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A Twisted thread-pool based wrapper for blocking APIs.

Project description

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A thimble is a tool for playing with needle and thread safely. This library, thimble, wraps objects that have a blocking API with a non-blocking, Twisted-friendly Deferred API by means of thread pools.

Quick start

The main object you’re interested in is thimble.Thimble. It takes a thread pool, a blocking object, and a list of method names that you would like to defer to the thread pool.

Here’s our example blocking object:

>>> class Car(object):
...     wheels = 4
...     def drive_to(self, location):
...          # Assume the real implementation blocks.
...          return "driven to {0}".format(location)
>>> car = Car()

For demonstration purposes, we’ll use a test doubles for the thread pool and reactor; in real code, you’ll want to use the real thing.

>>> from thimble.test.util import FakeThreadPool, FakeReactor
>>> pool = FakeThreadPool()
>>> reactor = FakeReactor()

The pool hasn’t been started yet. (We’ll see why that matters in a minute.)

>>> pool.started
False

Create a Thimble:

>>> from thimble import Thimble
>>> car_thimble = Thimble(reactor, pool, car, ["drive_to"])

When accessing a method named in the list, you get an object wrapping it instead. Calling it returns a Deferred. Any arguments passed are passed verbatim to the wrapped method.

>>> def print_(s):
...     # can't use from __future__ import print_function because of a
...     # doctest limitation :-(
...     print s
>>> d = car_thimble.drive_to("work").addCallback(print_)
driven to work

This Deferred has already fired synchronously, because we’re using a fake thread pool and reactor.

You can access other attributes of the wrapped object directly on the Thimble:

>>> car.wheels
4

If the thread pool that you pass to a Thimble hasn’t been started yet when it first tries to use it, the Thimble will start it and schedule its shutdown. If you pass a thread pool that was already started, you are responsible for its shutdown. In this case, the thread pool was not started yet, so Thimble started it for you:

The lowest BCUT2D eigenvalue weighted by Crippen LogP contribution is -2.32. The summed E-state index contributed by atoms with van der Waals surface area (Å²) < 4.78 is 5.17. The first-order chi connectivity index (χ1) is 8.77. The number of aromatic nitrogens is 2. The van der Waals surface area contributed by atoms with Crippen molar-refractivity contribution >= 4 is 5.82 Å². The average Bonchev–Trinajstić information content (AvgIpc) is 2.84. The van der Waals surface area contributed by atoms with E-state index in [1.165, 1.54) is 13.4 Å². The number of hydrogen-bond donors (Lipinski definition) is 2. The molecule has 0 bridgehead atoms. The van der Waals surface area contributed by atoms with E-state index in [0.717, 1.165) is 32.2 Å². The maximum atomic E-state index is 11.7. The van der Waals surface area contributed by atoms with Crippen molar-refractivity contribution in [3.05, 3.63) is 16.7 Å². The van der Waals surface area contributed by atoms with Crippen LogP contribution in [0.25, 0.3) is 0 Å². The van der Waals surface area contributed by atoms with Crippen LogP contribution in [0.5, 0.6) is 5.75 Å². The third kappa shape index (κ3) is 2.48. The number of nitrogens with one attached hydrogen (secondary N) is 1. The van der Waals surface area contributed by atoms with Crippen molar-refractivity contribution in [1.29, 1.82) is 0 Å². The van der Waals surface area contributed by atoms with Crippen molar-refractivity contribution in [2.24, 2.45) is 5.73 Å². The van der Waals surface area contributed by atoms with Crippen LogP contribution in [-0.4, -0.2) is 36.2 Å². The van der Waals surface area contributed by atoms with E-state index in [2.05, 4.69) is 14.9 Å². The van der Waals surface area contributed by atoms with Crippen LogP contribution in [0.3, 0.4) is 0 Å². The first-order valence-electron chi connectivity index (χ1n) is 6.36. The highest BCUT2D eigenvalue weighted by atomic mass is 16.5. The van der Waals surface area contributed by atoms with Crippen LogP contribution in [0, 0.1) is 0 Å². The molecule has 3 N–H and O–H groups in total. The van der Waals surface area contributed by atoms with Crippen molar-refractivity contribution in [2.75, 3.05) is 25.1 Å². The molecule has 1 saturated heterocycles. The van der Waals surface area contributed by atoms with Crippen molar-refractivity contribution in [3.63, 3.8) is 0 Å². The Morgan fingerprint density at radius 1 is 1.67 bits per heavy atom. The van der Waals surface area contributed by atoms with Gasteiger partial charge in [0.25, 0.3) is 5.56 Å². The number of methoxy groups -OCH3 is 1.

>>> pool.started
True

Shut down the reactor, and the reactor will ask the thread pool to stop right before shutting down itself.

>>> reactor.stop()
>>> pool.started
False

Using thimble in your code

Thread pools

You can choose to use the reactor thread pool, or create your own thread pool.

Using the reactor thread pool is potentially a bad idea. The reactor thread pool is shared between a lot of software by default, and is also used for DNS resolution. If your software blocks all the available threads in the pool (either by accident or because of a bug), that affects DNS resolution, which in turn can affect many other systems; if it doesn’t affect those systems directly (because they, too, want to use the reactor thread pool).

It’s probably most reliable to have a dedicated thread pool per application, for two reasons:

  • The application probably knows best what a good size would be for the thread pool.
  • It is an appropriate state to put the global state: if you were to put it in a library, different users of the library in the same process can end up tripping over each other.

Unfortunately, shared global state is pretty much how you do it:

from twisted.python.threadpool import ThreadPool
_the_thread_pool = _ThreadPool()

See the documentation for the ThreadPool class for more details; it allows you to specify a minimum and maximum number of threads. The default values are probably pretty reasonable.

Concurrency and thread safety

The number of threads you specify your thread pool to have is the number of threads that can try to access your object concurrently. it’s up to you to make sure that the object is actually thread safe.

If you would like to provide a non-blocking API to an object that isn’t thread safe, you can just limit the number of threads in the thread pool to 1, causing fully synchronized access. Keep in mind that attribute accesses for any attribute name that isn’t in the blocking_methods list will still be performed synchronously by the calling thread.

Entry points

While subclassing Thimble may accidentally work, it is not recommended. I reserve the right to change the implementation in a way that might break that: for example, by introducing a metaclass.

It’s probably better to write a small utility function that either constructs a new Thimble that uses a shared thread pool, or always returns the same thimble.

Changelog

Thimble uses SemVer.

v0.2.0

  • Minor updates to the tox CI set up
  • Upgraded dependencies

v0.1.1

  • Added this changelog
  • Spelling fixes
  • Added a .gitignore
  • Lots of documentation improvements

v0.1.0

Initial public release.

Project details


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